How to Prepare for Change – 3 Essential Steps
Essential guidance – change
There are many resources and tactics for managing organisational change. How we think about change, and the words we use when we talk about it, have a huge impact on whether particular change will happen successfully – or not.
Before any change begins, it is critical that you convince other people and, even more importantly, yourself, that the change is necessary. This has a multiplier effect and makes many of the other change strategies that Harriet and I wrote about in Will It Make The Boat Go Faster? easier to implement and far more powerful in the long run.
Step One – Reflection & Consideration
When you are considering how to prepare for change, take time out to reflect on the following questions about yourself. Answer them as honestly as possible. Truthful answers will give you the understanding of yourself and your present situation that you will need , if you are to implement change effectively. The questions are:
- How am I feeling?
- What am I thinking?
- What am I worried about?
- If I were to sum up the other people involved in this change, how would I sum them up?
- What am I actually doing right now (i.e. stick to the facts, not the interpretation)?
- What is the positive intention behind my actions?
Step Two – Understanding the Team
In many cases, it won’t just be you that has to embrace change. Many of us will have to have to encourage others to embrace change or have change thrust upon us by somebody else. Creating a high performing team that is prepared to embrace change isn’t something you can achieve overnight, but a powerful starting point is to put yourself in the shoes of others. Consider the questions in step one, from their perspective. How will they be feeling about the change? What worries and concerns will be bothering them?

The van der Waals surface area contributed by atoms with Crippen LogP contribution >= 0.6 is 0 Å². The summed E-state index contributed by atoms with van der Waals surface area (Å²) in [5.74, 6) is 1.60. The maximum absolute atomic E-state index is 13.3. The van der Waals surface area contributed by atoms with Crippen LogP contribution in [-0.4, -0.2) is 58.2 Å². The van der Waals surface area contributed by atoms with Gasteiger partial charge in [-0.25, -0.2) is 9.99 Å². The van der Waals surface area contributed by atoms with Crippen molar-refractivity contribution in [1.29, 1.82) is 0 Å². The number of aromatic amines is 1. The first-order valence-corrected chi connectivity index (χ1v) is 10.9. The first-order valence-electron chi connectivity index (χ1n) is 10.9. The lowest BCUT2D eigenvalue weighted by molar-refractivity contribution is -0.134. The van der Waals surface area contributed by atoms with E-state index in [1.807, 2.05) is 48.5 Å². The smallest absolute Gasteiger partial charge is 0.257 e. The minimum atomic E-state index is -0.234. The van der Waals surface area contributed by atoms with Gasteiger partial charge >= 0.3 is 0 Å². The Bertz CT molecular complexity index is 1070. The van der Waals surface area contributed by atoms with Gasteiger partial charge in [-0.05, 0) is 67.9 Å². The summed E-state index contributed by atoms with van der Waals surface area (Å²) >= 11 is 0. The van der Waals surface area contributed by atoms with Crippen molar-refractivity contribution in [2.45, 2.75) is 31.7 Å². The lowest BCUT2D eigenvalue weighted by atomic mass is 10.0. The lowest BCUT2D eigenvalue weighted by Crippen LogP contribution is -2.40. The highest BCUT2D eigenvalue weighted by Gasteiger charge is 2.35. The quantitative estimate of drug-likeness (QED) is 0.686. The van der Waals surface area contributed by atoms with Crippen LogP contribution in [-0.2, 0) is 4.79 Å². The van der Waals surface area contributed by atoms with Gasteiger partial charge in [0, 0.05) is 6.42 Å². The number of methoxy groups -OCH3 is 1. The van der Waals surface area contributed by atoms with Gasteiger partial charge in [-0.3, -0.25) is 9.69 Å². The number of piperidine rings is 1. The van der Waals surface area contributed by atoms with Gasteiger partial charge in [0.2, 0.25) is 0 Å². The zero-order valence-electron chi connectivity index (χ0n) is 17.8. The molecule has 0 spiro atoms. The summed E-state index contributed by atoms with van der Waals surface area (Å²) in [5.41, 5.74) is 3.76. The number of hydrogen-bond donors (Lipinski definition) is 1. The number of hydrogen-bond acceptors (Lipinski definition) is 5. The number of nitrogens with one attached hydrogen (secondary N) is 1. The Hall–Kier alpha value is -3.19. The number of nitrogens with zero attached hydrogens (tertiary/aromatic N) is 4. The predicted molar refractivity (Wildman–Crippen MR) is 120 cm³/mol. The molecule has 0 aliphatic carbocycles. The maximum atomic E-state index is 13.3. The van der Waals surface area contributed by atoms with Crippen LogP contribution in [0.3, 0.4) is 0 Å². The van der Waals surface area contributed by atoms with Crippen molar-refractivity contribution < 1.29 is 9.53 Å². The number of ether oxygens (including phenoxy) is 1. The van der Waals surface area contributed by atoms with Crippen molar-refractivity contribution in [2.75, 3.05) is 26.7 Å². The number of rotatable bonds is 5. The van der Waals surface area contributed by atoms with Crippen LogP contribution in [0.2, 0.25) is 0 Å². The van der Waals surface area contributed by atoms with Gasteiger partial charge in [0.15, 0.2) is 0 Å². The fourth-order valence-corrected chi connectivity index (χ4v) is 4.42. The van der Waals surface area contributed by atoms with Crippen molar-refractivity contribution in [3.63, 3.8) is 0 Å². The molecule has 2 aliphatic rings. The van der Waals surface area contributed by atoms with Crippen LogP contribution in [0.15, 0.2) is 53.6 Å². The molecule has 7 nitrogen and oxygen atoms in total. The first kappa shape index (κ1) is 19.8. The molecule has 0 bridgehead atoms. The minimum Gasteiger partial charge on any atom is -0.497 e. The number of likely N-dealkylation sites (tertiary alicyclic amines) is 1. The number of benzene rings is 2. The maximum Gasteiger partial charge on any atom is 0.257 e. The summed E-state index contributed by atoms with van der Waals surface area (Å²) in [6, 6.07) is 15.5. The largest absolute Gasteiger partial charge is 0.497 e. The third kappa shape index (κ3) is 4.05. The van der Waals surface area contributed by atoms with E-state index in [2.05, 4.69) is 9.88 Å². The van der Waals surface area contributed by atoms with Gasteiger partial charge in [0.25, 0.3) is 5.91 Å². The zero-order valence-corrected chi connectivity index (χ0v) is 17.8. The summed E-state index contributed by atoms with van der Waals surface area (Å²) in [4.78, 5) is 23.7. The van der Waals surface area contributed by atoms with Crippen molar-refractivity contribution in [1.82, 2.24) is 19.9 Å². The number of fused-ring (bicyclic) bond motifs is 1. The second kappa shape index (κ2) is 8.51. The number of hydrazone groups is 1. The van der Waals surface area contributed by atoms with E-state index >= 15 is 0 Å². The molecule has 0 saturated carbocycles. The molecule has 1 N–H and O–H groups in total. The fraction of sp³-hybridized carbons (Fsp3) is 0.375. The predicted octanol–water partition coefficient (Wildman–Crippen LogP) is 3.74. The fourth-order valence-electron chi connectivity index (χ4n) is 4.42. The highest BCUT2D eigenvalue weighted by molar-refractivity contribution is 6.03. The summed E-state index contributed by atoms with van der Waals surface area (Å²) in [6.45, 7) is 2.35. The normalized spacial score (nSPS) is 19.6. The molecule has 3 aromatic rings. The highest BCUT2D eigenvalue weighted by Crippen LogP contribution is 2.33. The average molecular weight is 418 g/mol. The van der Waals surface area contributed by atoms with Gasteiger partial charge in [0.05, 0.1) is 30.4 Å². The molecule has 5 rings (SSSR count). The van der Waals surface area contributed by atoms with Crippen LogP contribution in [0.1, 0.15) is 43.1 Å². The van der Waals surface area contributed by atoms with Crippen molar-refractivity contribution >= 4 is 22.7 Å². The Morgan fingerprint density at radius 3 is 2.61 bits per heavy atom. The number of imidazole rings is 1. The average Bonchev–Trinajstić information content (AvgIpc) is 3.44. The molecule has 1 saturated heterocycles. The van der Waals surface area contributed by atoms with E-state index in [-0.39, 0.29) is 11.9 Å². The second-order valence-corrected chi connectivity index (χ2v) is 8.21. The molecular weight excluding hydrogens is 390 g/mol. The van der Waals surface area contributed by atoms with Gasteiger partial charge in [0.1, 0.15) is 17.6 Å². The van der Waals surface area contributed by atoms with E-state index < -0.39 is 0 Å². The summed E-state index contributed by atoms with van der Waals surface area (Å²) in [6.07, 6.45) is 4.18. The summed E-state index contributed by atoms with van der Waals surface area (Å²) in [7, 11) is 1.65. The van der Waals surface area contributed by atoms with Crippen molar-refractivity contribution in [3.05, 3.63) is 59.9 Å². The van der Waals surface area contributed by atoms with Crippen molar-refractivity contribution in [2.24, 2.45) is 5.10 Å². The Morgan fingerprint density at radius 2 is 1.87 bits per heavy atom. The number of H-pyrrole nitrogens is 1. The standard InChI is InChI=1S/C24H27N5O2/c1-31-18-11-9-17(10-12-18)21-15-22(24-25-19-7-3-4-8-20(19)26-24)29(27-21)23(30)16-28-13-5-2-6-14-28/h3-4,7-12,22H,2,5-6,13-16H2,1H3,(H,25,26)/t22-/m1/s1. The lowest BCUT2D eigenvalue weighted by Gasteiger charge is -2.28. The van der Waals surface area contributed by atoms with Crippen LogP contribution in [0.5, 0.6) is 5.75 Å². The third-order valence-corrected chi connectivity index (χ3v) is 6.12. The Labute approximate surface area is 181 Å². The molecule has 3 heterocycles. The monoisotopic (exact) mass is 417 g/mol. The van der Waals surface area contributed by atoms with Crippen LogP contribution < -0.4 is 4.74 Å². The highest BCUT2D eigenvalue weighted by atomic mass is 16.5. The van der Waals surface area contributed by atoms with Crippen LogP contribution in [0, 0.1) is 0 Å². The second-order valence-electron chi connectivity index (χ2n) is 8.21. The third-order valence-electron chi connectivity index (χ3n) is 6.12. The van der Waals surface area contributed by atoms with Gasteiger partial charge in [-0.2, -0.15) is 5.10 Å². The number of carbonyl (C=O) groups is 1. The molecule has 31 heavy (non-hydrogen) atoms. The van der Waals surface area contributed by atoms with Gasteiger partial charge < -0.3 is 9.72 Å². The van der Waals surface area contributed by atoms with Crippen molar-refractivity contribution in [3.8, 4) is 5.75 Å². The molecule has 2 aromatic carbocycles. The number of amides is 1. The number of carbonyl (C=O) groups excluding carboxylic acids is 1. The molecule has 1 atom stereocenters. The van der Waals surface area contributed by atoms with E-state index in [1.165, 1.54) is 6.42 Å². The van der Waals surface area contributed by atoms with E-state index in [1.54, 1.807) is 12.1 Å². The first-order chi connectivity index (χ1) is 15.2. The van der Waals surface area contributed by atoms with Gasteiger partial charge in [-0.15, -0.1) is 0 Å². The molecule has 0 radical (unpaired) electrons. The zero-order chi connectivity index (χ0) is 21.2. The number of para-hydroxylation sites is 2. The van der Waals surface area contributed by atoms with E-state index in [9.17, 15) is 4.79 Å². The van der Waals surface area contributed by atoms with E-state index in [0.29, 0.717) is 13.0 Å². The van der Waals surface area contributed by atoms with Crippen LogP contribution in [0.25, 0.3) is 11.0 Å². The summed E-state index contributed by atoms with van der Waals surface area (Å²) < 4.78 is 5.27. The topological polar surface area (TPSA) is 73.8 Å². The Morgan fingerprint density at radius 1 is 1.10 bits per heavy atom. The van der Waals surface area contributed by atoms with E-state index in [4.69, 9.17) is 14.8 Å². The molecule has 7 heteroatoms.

Similarly, if somebody else is requiring you to change, take the time to step back and consider the situation from their point of view. What positive intentions are driving them to make this change? How are they feeling about it and what fears do they have?
The third of the Will It Make The Boat Go Faster? Performance Principles is ‘nobody does it alone’. This is just as true when you’re considering how to prepare for change. Stop and consider the feelings of others and how they can help you to implement change successfully.
Step Three – Consider the outsider’s perspective
In Will It Make The Boat Go Faster? Harriet and I introduced the concept of Basils and Pauls. Basils are the people who fill rooms with negativity and constantly tell you that something can’t be done. Pauls are the very opposite – the cheerleaders who will support you, but give their honest opinion when it is necessary and helpful.
Step 3 is actually a two-part process. Firstly, try and consider what a neutral observer would say about the two sets of answers you’ve already given. What patterns and trends would they spot? What would they be able to tell you that you haven’t considered?
Then consider what one of the Pauls in your life would say about the answers. Would they be entirely supportive or would there be small adjustments that they’d encourage you to make? How will your thoughts and feelings impact the changes that you are hoping to make?
Finally, it’s crucial to stop and consider what you have learned from this exercise – and to take actions to implement these changes. There’s no point in doing any exercise in change management if the resulting implementation doesn’t make you more likely to succeed in implementing change.
We regularly cover other strategies to help with performance improvement in our fortnightly Performance Insights updates for entrepreneurial business leaders. Alternatively, if you’re currently working to implement change in your company and would like some support in doing so then don’t hesitate to contact us. We’d be delighted to discuss the support we can provide and to share our performance programme case studies.